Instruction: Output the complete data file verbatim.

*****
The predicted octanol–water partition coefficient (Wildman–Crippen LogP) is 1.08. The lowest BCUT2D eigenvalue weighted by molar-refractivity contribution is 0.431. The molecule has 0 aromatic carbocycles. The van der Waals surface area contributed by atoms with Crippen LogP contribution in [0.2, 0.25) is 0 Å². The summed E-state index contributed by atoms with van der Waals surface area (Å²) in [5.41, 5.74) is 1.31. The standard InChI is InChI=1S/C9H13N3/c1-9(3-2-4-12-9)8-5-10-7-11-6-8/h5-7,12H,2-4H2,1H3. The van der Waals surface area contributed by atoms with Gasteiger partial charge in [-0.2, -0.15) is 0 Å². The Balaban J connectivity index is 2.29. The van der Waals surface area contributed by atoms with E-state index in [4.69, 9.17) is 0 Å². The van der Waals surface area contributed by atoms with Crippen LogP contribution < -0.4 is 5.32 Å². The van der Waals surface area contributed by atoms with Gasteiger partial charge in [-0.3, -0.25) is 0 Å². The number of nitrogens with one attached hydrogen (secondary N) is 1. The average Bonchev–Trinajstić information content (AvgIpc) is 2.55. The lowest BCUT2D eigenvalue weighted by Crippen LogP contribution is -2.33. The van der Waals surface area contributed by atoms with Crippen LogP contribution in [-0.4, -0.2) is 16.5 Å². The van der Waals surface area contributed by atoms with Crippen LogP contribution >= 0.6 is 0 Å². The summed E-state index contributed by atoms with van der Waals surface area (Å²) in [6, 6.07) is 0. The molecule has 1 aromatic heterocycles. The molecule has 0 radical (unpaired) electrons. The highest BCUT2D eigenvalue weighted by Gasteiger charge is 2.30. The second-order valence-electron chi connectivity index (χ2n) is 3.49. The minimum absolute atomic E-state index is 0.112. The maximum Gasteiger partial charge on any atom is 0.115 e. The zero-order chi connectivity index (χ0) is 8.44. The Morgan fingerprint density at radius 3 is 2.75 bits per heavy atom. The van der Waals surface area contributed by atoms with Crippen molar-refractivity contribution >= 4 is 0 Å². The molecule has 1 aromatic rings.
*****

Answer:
The predicted octanol–water partition coefficient (Wildman–Crippen LogP) is 1.08. The lowest BCUT2D eigenvalue weighted by molar-refractivity contribution is 0.431. The molecule has 0 aromatic carbocycles. The van der Waals surface area contributed by atoms with Crippen LogP contribution in [0.2, 0.25) is 0 Å². The summed E-state index contributed by atoms with van der Waals surface area (Å²) in [5.41, 5.74) is 1.31. The standard InChI is InChI=1S/C9H13N3/c1-9(3-2-4-12-9)8-5-10-7-11-6-8/h5-7,12H,2-4H2,1H3. The van der Waals surface area contributed by atoms with Gasteiger partial charge in [-0.2, -0.15) is 0 Å². The Balaban J connectivity index is 2.29. The van der Waals surface area contributed by atoms with E-state index in [4.69, 9.17) is 0 Å². The van der Waals surface area contributed by atoms with Crippen LogP contribution < -0.4 is 5.32 Å². The van der Waals surface area contributed by atoms with Gasteiger partial charge in [-0.3, -0.25) is 0 Å². The number of nitrogens with one attached hydrogen (secondary N) is 1. The average Bonchev–Trinajstić information content (AvgIpc) is 2.55. The lowest BCUT2D eigenvalue weighted by Crippen LogP contribution is -2.33. The van der Waals surface area contributed by atoms with Crippen LogP contribution in [-0.4, -0.2) is 16.5 Å². The van der Waals surface area contributed by atoms with Crippen LogP contribution >= 0.6 is 0 Å². The summed E-state index contributed by atoms with van der Waals surface area (Å²) in [6, 6.07) is 0. The molecule has 1 aromatic heterocycles. The molecule has 0 radical (unpaired) electrons. The highest BCUT2D eigenvalue weighted by Gasteiger charge is 2.30. The second-order valence-electron chi connectivity index (χ2n) is 3.49. The minimum absolute atomic E-state index is 0.112. The maximum Gasteiger partial charge on any atom is 0.115 e. The zero-order chi connectivity index (χ0) is 8.44. The Morgan fingerprint density at radius 3 is 2.75 bits per heavy atom. The van der Waals surface area contributed by atoms with Crippen molar-refractivity contribution >= 4 is 0 Å². The molecule has 1 aromatic rings.